The report, “Place Matters for Health in Baltimore: Ensuring Opportunities for Good Health for All,” finds that residents’ place of residence is an important indicator of their health and health risks. Importantly, because of persistent racial and class segregation, place of residence is an especially important driver of the poorer health outcomes of the city’s non-white and low-income residents.
The report, prepared by the Joint Center and the Baltimore Place Matters team, Equity Matters, Inc., in conjunction with the Center for Human Needs at Virginia Commonwealth University and the Virginia Network for Geospatial Health Research, was supported by a grant from the National Institute on Minority Health and Health Disparities (NIMHD) of the National Institutes of Health. The study provides a comprehensive analysis of the range of social, economic, and environmental conditions in Baltimore—particularly as it relates to the quality of housing and educational opportunities—and documents their relationship to the health status of the city’s residents.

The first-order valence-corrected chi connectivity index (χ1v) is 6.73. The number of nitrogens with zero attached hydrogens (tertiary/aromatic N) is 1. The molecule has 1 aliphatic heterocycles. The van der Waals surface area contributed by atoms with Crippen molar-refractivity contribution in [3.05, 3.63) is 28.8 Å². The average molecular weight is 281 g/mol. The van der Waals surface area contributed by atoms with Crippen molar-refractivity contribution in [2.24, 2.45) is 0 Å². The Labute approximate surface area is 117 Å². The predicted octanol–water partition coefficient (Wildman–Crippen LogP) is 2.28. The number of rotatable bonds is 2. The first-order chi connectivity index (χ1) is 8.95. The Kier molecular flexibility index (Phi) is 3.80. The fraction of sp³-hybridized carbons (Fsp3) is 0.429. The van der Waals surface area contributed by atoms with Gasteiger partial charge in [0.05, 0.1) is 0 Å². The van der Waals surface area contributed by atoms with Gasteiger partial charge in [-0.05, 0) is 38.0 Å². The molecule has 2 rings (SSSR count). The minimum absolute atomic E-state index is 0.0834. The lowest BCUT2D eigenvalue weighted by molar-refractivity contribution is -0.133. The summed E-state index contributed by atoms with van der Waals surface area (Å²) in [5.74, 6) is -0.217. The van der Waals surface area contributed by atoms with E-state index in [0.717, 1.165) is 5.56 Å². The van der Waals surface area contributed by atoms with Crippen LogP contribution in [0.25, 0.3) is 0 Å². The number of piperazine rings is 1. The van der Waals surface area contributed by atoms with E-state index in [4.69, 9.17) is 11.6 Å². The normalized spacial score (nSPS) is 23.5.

The study finds that social, economic, and environmental conditions in low-income and non-white neighborhoods make it more difficult for people in these neighborhoods to live healthy lives. Among the study’s key findings are that life expectancy in Baltimore varies by as much as 30 years depending on the census tract, and that census tracts with the lowest life expectancy tend to have a higher percentage of people of color and low-income residents. Community-level risk factors, such as poor quality housing and education, are among the factors that predict health inequalities in the city. Residents in census tracts characterized by a high density of liquor stores, vacant properties, rodent- or insect-infested homes, and lead exposure have an average life expectancy that is six to nine years shorter than residents of census tracts with the lowest rates of these characteristics. Similarly, residents in areas with a better educational environment—such as a greater percentage of adults with a bachelor’s degree, lower school absenteeism rates, and fewer students scoring below basic proficiency levels—live nearly nine years longer than residents of neighborhoods with poorer educational environments.